President Joe Biden on Tuesday issued a proclamation designating February as American Heart Month.
“Heart disease has long been the leading cause of death in the United States, claiming nearly 700,000 lives a year. Nearly half of all American adults have at least one major risk factor for cardiovascular disease,’’ Biden said. “From heart attacks and strokes to high blood pressure, the threat of cardiovascular disease touches almost every family in our Nation. But while heart conditions can be costly and deadly, they are also often preventable with access to affordable health care, advancements in technology, and lifestyle changes.”
This February, HealthCode is encouraging people across the nation to get into the habit of a heart-healthy active lifestyle with the Love Your Health virtual activity challenge. In addition, HealthCode is encouraging everyone to bring attention to cardiovascular health by wearing red on National Wear Red Day on Friday February 3.
“Now more than ever, it is crucial to raise awareness about steps we can take to maintain a healthyheart, including the importance of physical activity and nutrition,’’ said Steve Amos, founder and CEO of HealthCode. “We are encouraging everyone to join the Love Your Health virtual challenge to stay active – and love your heart.”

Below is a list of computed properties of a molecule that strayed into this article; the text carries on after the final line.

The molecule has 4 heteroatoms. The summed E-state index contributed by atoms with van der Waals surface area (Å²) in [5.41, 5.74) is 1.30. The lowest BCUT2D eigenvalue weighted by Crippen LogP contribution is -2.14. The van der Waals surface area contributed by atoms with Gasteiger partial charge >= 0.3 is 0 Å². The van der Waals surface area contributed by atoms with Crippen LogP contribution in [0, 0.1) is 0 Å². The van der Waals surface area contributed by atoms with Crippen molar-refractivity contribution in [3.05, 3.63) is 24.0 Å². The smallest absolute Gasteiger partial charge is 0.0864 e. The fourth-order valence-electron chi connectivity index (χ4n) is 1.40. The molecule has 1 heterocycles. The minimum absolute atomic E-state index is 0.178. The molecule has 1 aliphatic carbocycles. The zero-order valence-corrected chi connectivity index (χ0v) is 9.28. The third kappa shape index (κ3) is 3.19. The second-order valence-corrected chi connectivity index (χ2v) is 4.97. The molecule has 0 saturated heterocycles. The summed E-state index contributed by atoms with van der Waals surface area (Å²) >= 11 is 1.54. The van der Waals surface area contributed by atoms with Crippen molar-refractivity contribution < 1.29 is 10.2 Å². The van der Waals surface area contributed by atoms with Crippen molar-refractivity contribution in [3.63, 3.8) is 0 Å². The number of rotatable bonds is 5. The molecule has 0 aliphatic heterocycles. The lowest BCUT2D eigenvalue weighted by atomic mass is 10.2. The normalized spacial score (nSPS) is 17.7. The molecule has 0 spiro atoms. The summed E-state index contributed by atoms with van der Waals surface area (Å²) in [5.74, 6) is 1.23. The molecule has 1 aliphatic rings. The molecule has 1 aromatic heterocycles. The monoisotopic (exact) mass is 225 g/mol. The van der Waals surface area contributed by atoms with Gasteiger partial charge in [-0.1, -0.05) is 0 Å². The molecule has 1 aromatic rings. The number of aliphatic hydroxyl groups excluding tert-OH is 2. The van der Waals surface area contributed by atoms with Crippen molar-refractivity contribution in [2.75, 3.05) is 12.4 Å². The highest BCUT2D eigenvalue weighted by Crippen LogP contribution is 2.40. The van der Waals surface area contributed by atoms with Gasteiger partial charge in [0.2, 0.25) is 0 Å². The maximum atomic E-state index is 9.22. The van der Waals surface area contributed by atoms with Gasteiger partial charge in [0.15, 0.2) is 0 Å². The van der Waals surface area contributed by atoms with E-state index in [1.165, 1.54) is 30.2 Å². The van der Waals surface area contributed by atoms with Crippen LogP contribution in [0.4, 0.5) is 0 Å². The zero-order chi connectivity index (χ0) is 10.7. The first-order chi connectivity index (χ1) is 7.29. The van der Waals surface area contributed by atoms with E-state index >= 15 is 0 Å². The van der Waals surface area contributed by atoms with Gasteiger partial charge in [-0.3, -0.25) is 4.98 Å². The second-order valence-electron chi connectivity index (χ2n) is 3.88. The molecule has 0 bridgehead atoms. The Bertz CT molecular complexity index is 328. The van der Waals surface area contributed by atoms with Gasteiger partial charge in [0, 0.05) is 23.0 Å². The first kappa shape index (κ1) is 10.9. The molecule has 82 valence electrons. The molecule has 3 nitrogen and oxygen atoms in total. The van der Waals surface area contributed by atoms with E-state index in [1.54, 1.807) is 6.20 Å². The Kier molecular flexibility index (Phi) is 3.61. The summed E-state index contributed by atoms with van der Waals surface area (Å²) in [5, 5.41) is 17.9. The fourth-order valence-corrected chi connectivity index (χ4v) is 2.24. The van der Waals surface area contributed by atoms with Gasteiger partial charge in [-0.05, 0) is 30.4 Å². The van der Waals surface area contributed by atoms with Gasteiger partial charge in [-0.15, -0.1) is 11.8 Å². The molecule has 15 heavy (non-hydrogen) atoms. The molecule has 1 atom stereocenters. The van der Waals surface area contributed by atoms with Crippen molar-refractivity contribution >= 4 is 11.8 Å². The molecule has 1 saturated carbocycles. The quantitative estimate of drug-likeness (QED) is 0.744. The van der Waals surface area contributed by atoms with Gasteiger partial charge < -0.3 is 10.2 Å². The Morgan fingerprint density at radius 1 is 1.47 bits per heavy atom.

Participating in the Love Your Health activity challenge is easy. Participants sign up on the Love Your Health registration page and pick a mileage goal for the month and log miles or minutes on the HealthCode online activity tracker.
Throughout the month, the program leaderboard is updated with miles achieved worldwide. Participants can join as an individual or as part of an organization. Employers and other organizations can register at https://healthcode.org/organizations.
HealthCode, a nonprofit based in Austin, Texas, is dedicated to empowering people to live healthier, happier lives, free from preventable diseases like cardiovascular disease.
These heart-healthy behaviors include not smoking, healthy eating, getting more sleep, maintaining a healthy weight, controlling blood sugar and cholesterol, treating high blood pressure and getting at least 150 minutes of moderate-intensity physical activity a week, according to the American Heart Association.